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Engine Creative Re-Invents The Missing Person Poster For The 21st Century To Mark International Missing Children’s Day

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Engine Creative has reinvented the missing person poster – re-thinking the standard design and introducing a high-impact live portrait – for UK charity Missing People to coincide with International Missing Children’s Day.

The striking, high-tech digital posters show a ‘live’ image of the missing person appearing to move their eyes, smile and make facial expressions. They feature three people, Leah Croucher, Finn Layland-Stratfield and Alexander Sloley, who are currently missing in the UK.

The innovative posters, which feature photography enhanced and animated by AI and machine learning, go live on Ocean’s digital outdoor screens in London on May 25th, International Missing Children’s Day.

The Engine initiative won second prize in the charity category of Ocean’s annual Digital Creative Competition, receiving £75,000 of free media.

A QR code is also incorporated into the poster, allowing people to share the poster quickly and easily on their social channels, to amplify the impact.

The creation of the posters was informed by behavioural science which shows that people’s engagement with and memory of an image is enhanced by a larger and better resolution photo, a live image (instead of a static one), a smiling face (instead of a non-smiling one), and less accompanying information.

Raising empathy among viewers of the missing person poster boosts their engagement with that poster and, in turn, the likelihood of them taking positive action to help, behavioural science shows.

Jo Youle, chief executive of Missing People commented: “70,000 children and young people are reported missing every year in the UK, and many more go unreported. Missing People is there for anyone affected, every day of the year.

“When it is appropriate to publicise someone’s disappearance, our appeals are a hugely important way to reach the public, to help find children. By embracing innovation, we hope the new appeals will have an even greater impact and lead to those featured being found safely.

“We are proud to bring the public, the media and business together to make a unique difference to people affected in communities across the UK.”

Claire Croucher, mother of Leah Croucher, added: “Our daughter Leah was 19 when she went missing. One of the many challenges as a parent of a missing person is trying to communicate who you’ve lost. We feel that if the public were to understand who our daughter is, they are more likely to remember seeing or meeting her.

“Seeing Leah’s face move and smile on these amazing new posters is wonderful and gives us renewed hope that Leah – and other missing people like her – will be reunited with their families.”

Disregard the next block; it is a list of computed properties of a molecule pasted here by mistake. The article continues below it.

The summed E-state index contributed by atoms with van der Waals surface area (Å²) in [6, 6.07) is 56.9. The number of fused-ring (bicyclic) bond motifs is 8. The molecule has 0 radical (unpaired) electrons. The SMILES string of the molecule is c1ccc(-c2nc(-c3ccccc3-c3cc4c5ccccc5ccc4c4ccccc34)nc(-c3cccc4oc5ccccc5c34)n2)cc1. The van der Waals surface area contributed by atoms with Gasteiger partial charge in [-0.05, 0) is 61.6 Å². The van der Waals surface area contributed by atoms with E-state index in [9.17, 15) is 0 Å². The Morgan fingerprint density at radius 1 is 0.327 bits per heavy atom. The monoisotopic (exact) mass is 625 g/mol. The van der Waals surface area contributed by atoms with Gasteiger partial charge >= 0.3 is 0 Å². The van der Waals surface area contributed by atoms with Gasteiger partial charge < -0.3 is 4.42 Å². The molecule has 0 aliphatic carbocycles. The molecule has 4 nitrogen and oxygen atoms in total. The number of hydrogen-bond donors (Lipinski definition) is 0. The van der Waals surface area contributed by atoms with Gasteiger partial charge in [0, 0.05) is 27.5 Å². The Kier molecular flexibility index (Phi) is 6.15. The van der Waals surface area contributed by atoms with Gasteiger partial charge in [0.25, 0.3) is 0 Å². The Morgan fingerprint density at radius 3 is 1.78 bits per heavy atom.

To enhance the impact of the messaging, Engine also worked with behavioural science experts at Influence Work, a team led by CEO Steve Martin and Anita Braga. This led to enhancements, including replacing the standard ‘Missing Person’ headline with the more action-oriented ‘Help Find’.

Engine Creative has created a simple online tool that Missing People can now use to automatically create a live portrait poster when someone goes missing, with just a few clicks.

Steve Hawthorne, creative director at Engine commented: “Ever since ‘Missing’ posters were first created they have never really changed. Whether it’s a person or a pet the basic formula has always remained the same. But in that time our understanding of people and the technology at our disposal have moved on. So we wanted to take a fresh look at ‘Missing’ posters to see how we could make them more effective. With help from an array of incredible partners we hope that we have done exactly that.”

The photos used on the posters were initially enhanced by Engine Creative in collaboration with Untold Studios using machine learning software, then animated using pioneering AI technology developed by D-ID, a world leader in AI-driven creative media, to bring the still images to life. A combination of GFPGAN Face Restoration and Gigapixel AI allowed the teams to greatly improve the sharpness of the photos.

Ocean head of marketing and events Helen Haines said: “The multi-layered strategy to help raise the profile of this charity and its work really made this winning idea stand out.”

The posters are appearing on Ocean’s high-tech DOOH screens at Westfield London, Canary Wharf and Westfield Stratford City.

Entries for the 2022 Digital Creative Competition open in July.

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